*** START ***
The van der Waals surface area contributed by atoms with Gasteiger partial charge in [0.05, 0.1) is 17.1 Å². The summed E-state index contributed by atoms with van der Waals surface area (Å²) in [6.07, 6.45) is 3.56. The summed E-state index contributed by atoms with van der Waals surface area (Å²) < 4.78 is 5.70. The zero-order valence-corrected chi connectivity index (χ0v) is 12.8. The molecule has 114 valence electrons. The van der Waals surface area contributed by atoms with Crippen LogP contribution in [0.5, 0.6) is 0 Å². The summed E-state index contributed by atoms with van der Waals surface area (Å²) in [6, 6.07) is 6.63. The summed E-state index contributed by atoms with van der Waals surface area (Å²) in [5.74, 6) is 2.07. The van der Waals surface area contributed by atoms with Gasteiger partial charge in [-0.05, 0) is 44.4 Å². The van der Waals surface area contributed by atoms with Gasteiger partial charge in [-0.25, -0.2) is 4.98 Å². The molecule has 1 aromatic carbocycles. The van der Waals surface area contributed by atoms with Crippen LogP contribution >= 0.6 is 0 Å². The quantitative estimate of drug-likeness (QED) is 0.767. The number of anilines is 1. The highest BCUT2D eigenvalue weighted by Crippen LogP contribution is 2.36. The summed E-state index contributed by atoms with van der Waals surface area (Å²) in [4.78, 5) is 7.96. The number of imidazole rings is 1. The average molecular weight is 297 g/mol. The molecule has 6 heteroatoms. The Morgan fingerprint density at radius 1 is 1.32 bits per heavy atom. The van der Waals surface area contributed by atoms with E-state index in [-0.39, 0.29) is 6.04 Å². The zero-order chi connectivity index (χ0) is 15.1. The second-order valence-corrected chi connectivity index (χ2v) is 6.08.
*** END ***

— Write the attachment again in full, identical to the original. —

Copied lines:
The van der Waals surface area contributed by atoms with Gasteiger partial charge in [0.05, 0.1) is 17.1 Å². The summed E-state index contributed by atoms with van der Waals surface area (Å²) in [6.07, 6.45) is 3.56. The summed E-state index contributed by atoms with van der Waals surface area (Å²) < 4.78 is 5.70. The zero-order valence-corrected chi connectivity index (χ0v) is 12.8. The molecule has 114 valence electrons. The van der Waals surface area contributed by atoms with Crippen LogP contribution in [0.5, 0.6) is 0 Å². The summed E-state index contributed by atoms with van der Waals surface area (Å²) in [6, 6.07) is 6.63. The summed E-state index contributed by atoms with van der Waals surface area (Å²) in [5.74, 6) is 2.07. The van der Waals surface area contributed by atoms with Gasteiger partial charge in [-0.05, 0) is 44.4 Å². The van der Waals surface area contributed by atoms with Gasteiger partial charge in [-0.25, -0.2) is 4.98 Å². The molecule has 1 aromatic carbocycles. The van der Waals surface area contributed by atoms with Crippen LogP contribution >= 0.6 is 0 Å². The quantitative estimate of drug-likeness (QED) is 0.767. The number of anilines is 1. The highest BCUT2D eigenvalue weighted by Crippen LogP contribution is 2.36. The summed E-state index contributed by atoms with van der Waals surface area (Å²) in [4.78, 5) is 7.96. The number of imidazole rings is 1. The average molecular weight is 297 g/mol. The molecule has 6 heteroatoms. The Morgan fingerprint density at radius 1 is 1.32 bits per heavy atom. The van der Waals surface area contributed by atoms with E-state index in [-0.39, 0.29) is 6.04 Å². The zero-order chi connectivity index (χ0) is 15.1. The second-order valence-corrected chi connectivity index (χ2v) is 6.08.